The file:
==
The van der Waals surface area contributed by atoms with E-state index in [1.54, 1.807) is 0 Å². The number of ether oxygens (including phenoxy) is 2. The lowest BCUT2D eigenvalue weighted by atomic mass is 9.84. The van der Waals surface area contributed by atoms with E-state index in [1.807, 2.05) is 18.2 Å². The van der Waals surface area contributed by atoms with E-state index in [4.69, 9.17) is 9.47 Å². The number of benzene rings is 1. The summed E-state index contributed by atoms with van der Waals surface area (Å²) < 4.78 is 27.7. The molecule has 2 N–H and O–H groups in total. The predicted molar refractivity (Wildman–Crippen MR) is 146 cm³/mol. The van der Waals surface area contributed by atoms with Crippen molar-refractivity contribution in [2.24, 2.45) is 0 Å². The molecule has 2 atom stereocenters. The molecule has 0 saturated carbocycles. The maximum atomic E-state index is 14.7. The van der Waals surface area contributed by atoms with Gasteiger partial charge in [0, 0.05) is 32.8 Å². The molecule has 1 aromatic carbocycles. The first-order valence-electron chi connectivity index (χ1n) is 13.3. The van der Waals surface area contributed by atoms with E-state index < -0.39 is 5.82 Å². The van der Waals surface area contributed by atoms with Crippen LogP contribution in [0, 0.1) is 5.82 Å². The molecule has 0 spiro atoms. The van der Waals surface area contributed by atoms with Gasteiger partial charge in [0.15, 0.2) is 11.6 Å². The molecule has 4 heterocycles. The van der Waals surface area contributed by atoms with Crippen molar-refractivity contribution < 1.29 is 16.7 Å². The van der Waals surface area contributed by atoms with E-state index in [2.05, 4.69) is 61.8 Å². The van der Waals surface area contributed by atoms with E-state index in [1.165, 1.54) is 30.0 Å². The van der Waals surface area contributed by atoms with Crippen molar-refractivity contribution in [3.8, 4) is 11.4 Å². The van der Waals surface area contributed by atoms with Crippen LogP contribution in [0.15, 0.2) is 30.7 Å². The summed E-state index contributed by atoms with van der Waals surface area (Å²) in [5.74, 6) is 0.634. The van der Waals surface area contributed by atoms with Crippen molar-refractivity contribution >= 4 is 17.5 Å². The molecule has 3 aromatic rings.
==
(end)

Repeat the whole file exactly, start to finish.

The van der Waals surface area contributed by atoms with E-state index in [1.54, 1.807) is 0 Å². The number of ether oxygens (including phenoxy) is 2. The lowest BCUT2D eigenvalue weighted by atomic mass is 9.84. The van der Waals surface area contributed by atoms with E-state index in [1.807, 2.05) is 18.2 Å². The van der Waals surface area contributed by atoms with E-state index in [4.69, 9.17) is 9.47 Å². The number of benzene rings is 1. The summed E-state index contributed by atoms with van der Waals surface area (Å²) < 4.78 is 27.7. The molecule has 2 N–H and O–H groups in total. The predicted molar refractivity (Wildman–Crippen MR) is 146 cm³/mol. The van der Waals surface area contributed by atoms with Crippen molar-refractivity contribution in [2.24, 2.45) is 0 Å². The molecule has 2 atom stereocenters. The molecule has 0 saturated carbocycles. The maximum atomic E-state index is 14.7. The van der Waals surface area contributed by atoms with Gasteiger partial charge in [0, 0.05) is 32.8 Å². The molecule has 1 aromatic carbocycles. The first-order valence-electron chi connectivity index (χ1n) is 13.3. The van der Waals surface area contributed by atoms with E-state index < -0.39 is 5.82 Å². The van der Waals surface area contributed by atoms with Crippen LogP contribution in [0, 0.1) is 5.82 Å². The molecule has 0 spiro atoms. The van der Waals surface area contributed by atoms with Gasteiger partial charge in [0.15, 0.2) is 11.6 Å². The molecule has 4 heterocycles. The van der Waals surface area contributed by atoms with Crippen molar-refractivity contribution < 1.29 is 16.7 Å². The van der Waals surface area contributed by atoms with E-state index in [2.05, 4.69) is 61.8 Å². The van der Waals surface area contributed by atoms with E-state index in [1.165, 1.54) is 30.0 Å². The van der Waals surface area contributed by atoms with Crippen molar-refractivity contribution in [3.8, 4) is 11.4 Å². The van der Waals surface area contributed by atoms with Crippen LogP contribution in [0.15, 0.2) is 30.7 Å². The summed E-state index contributed by atoms with van der Waals surface area (Å²) in [5.74, 6) is 0.634. The van der Waals surface area contributed by atoms with Crippen molar-refractivity contribution >= 4 is 17.5 Å². The molecule has 3 aromatic rings.